The U.S. Energy Department's weekly inventory release showed a
smaller-than-expected increase in natural gas supplies, as
consumption (for power burn) improved slightly on the back of
seasonal temperatures in parts of the country.
Despite the meager (and below estimate) supply build, the
injection - the seventh in 2012 - has added to already bloated
inventories. Gas stocks - currently some 50% above the benchmark
five-year average levels - are still at their highest point for
this time of the year, reflecting low demand amid robust onshore
output. This has constantly pressured spot prices that slipped to a
10-year low in April.
The Weekly Natural Gas Storage Report - brought out by the
Energy Information Administration (EIA) every Thursday since 2002 -
includes updates on natural gas market prices, the latest storage
level estimates, recent weather data and other market activities or
The report provides an overview of the level of reserves and
their movements, thereby helping investors understand the
demand/supply dynamics of natural gas.
It is an indicator of current gas prices and volatility that
affect businesses of natural gas-weighted companies and related
support plays like
Anadarko Petroleum Corporation
Devon Energy Corporation
Helmerich & Payne
Stockpiles held in underground storage in the lower 48 states
rose by 28 billion cubic feet (Bcf) for the week ended April 27,
2012, below the guidance range (of 30-34 Bcf gain) as per the
analysts surveyed by Platts, the energy information arm of
McGraw-Hill Companies Inc
The increase - the seventh injection of 2012 - is lower than
both last year's build of 60 Bcf and the 5-year (2007-2011) average
addition of 79 Bcf for the reported week.
However, notwithstanding the relatively soft build during the
past week, the current storage level - at 2.576 trillion cubic feet
(Tcf) - is now up 840 Bcf (48.4%) from last year and 857 Bcf
(49.9%) over the five-year average.
Due to this huge natural gas surplus, inventories in underground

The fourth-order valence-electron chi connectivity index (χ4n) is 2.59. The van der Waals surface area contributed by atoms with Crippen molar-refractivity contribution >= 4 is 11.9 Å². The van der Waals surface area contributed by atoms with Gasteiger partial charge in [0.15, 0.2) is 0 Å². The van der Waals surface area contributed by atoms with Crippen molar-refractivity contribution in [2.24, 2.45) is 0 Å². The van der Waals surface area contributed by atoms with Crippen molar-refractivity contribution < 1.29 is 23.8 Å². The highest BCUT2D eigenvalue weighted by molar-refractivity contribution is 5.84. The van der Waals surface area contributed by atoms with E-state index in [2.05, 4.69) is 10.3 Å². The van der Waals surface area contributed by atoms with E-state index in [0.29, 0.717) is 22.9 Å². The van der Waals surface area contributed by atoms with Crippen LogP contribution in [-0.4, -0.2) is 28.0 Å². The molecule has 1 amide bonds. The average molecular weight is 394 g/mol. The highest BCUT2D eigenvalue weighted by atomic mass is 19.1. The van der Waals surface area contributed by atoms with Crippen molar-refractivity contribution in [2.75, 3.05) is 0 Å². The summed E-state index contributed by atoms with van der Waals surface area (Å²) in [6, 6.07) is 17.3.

storage started to climb since March -- weeks earlier than the
usual summer stock-building season of April through October. They
have persistently exceeded the five-year average since late
September last year and are likely to test the nation's underground
storage facilities by fall. In fact, the EIA foresees natural gas
storage at record highs of 4.04 Tcf by October.
A supply glut has pressured natural gas prices during the past
year or so, as production from dense rock formations (shale) -
through novel techniques of horizontal drilling and hydraulic
fracturing - remain robust, thereby overwhelming demand.
Natural gas prices have dropped over 50% from 2011 peak of $4.92
per million Btu (MMBtu) in June to the current level of around
$2.30 (referring to spot prices at the Henry Hub, the benchmark
supply point in Louisiana). Incidentally, prices hit a 10-year low
of $1.82 last month.
To make matters worse, near-record mild weather across most of
the country curbed natural gas demand for heating all winter,
leading to an early beginning for the stock-building season. The
grossly oversupplied market continues to pressure commodity prices
in the backdrop of sustained strong production.
This has forced several natural gas players to announce
drilling/volume curtailments. Exploration and production outfits
Ultra Petroleum Corp.
Talisman Energy Inc.
) and Encana have all reduced their 2012 capital budget to minimize
investments in development drilling.
On the other hand, Oklahoma-based Chesapeake - the
second-largest U.S. producer of natural gas behind
Exxon Mobil Corp.
) - and rival explorer
) have opted for production shut-ins to cope with the weak
environment for natural gas that is likely to prevail during the
However, we feel these planned reductions will not be enough to
balance out the massive natural gas supply/demand disparity, and
therefore we do not expect much upside in gas prices in the near
term. In other words, there appears no reason to believe that the
supply overhang will subside and natural gas will be out of the
dumpster in 2012.
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